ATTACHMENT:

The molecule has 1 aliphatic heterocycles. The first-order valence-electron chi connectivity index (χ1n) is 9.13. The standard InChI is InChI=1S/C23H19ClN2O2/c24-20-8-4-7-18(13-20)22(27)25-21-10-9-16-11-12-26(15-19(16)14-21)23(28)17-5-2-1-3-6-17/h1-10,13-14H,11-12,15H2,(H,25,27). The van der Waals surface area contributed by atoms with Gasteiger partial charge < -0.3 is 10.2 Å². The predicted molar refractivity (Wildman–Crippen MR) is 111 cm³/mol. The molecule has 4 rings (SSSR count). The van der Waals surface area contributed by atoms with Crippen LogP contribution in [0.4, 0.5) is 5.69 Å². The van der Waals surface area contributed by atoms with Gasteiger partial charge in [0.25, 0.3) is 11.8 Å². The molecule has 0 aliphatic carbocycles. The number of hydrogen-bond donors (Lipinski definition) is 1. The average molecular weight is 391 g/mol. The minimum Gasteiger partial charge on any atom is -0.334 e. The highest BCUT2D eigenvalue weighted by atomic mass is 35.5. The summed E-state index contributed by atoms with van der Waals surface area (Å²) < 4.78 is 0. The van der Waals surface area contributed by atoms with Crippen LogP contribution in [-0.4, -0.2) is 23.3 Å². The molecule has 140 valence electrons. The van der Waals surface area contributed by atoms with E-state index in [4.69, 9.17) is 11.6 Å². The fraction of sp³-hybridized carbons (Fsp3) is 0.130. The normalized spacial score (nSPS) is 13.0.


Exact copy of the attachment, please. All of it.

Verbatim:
The molecule has 1 aliphatic heterocycles. The first-order valence-electron chi connectivity index (χ1n) is 9.13. The standard InChI is InChI=1S/C23H19ClN2O2/c24-20-8-4-7-18(13-20)22(27)25-21-10-9-16-11-12-26(15-19(16)14-21)23(28)17-5-2-1-3-6-17/h1-10,13-14H,11-12,15H2,(H,25,27). The van der Waals surface area contributed by atoms with Gasteiger partial charge < -0.3 is 10.2 Å². The predicted molar refractivity (Wildman–Crippen MR) is 111 cm³/mol. The molecule has 4 rings (SSSR count). The van der Waals surface area contributed by atoms with Crippen LogP contribution in [0.4, 0.5) is 5.69 Å². The van der Waals surface area contributed by atoms with Gasteiger partial charge in [0.25, 0.3) is 11.8 Å². The molecule has 0 aliphatic carbocycles. The number of hydrogen-bond donors (Lipinski definition) is 1. The average molecular weight is 391 g/mol. The minimum Gasteiger partial charge on any atom is -0.334 e. The highest BCUT2D eigenvalue weighted by atomic mass is 35.5. The summed E-state index contributed by atoms with van der Waals surface area (Å²) < 4.78 is 0. The van der Waals surface area contributed by atoms with Crippen LogP contribution in [-0.4, -0.2) is 23.3 Å². The molecule has 140 valence electrons. The van der Waals surface area contributed by atoms with E-state index in [4.69, 9.17) is 11.6 Å². The fraction of sp³-hybridized carbons (Fsp3) is 0.130. The normalized spacial score (nSPS) is 13.0.